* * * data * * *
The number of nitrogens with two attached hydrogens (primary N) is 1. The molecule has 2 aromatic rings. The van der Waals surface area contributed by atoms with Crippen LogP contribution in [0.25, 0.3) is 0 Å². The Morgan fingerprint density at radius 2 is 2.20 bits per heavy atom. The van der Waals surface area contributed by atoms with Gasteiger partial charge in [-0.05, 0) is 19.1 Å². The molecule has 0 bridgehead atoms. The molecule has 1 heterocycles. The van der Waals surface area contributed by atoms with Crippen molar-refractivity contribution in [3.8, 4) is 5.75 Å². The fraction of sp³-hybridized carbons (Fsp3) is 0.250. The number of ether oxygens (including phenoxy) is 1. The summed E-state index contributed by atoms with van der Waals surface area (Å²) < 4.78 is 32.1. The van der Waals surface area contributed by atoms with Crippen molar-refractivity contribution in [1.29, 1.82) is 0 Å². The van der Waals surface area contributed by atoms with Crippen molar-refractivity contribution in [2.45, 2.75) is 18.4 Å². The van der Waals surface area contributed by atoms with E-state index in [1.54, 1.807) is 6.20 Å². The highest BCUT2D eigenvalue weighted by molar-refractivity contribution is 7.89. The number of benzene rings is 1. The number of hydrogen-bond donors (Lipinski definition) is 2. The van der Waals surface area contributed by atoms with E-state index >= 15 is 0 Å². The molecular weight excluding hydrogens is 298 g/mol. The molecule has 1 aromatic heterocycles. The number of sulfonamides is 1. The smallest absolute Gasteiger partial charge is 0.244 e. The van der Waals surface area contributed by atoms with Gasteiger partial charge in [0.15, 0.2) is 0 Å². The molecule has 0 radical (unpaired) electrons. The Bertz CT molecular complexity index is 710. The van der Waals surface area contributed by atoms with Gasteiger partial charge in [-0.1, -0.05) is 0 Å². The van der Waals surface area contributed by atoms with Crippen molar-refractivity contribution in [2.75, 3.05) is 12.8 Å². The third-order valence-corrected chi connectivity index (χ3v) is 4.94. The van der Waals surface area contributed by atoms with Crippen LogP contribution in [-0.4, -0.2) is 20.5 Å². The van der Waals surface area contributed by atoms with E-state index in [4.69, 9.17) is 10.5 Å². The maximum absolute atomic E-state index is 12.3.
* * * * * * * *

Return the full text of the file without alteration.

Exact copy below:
The number of nitrogens with two attached hydrogens (primary N) is 1. The molecule has 2 aromatic rings. The van der Waals surface area contributed by atoms with Crippen LogP contribution in [0.25, 0.3) is 0 Å². The Morgan fingerprint density at radius 2 is 2.20 bits per heavy atom. The van der Waals surface area contributed by atoms with Gasteiger partial charge in [-0.05, 0) is 19.1 Å². The molecule has 0 bridgehead atoms. The molecule has 1 heterocycles. The van der Waals surface area contributed by atoms with Crippen molar-refractivity contribution in [3.8, 4) is 5.75 Å². The fraction of sp³-hybridized carbons (Fsp3) is 0.250. The number of ether oxygens (including phenoxy) is 1. The summed E-state index contributed by atoms with van der Waals surface area (Å²) < 4.78 is 32.1. The van der Waals surface area contributed by atoms with Crippen molar-refractivity contribution in [1.29, 1.82) is 0 Å². The van der Waals surface area contributed by atoms with Crippen molar-refractivity contribution in [2.45, 2.75) is 18.4 Å². The van der Waals surface area contributed by atoms with E-state index in [1.54, 1.807) is 6.20 Å². The highest BCUT2D eigenvalue weighted by molar-refractivity contribution is 7.89. The number of benzene rings is 1. The number of hydrogen-bond donors (Lipinski definition) is 2. The van der Waals surface area contributed by atoms with E-state index >= 15 is 0 Å². The molecular weight excluding hydrogens is 298 g/mol. The molecule has 1 aromatic heterocycles. The number of sulfonamides is 1. The smallest absolute Gasteiger partial charge is 0.244 e. The van der Waals surface area contributed by atoms with Gasteiger partial charge in [0.15, 0.2) is 0 Å². The molecule has 0 radical (unpaired) electrons. The Bertz CT molecular complexity index is 710. The van der Waals surface area contributed by atoms with Gasteiger partial charge in [-0.1, -0.05) is 0 Å². The van der Waals surface area contributed by atoms with Crippen molar-refractivity contribution in [2.75, 3.05) is 12.8 Å². The third-order valence-corrected chi connectivity index (χ3v) is 4.94. The van der Waals surface area contributed by atoms with Crippen LogP contribution in [-0.4, -0.2) is 20.5 Å². The van der Waals surface area contributed by atoms with E-state index in [4.69, 9.17) is 10.5 Å². The maximum absolute atomic E-state index is 12.3.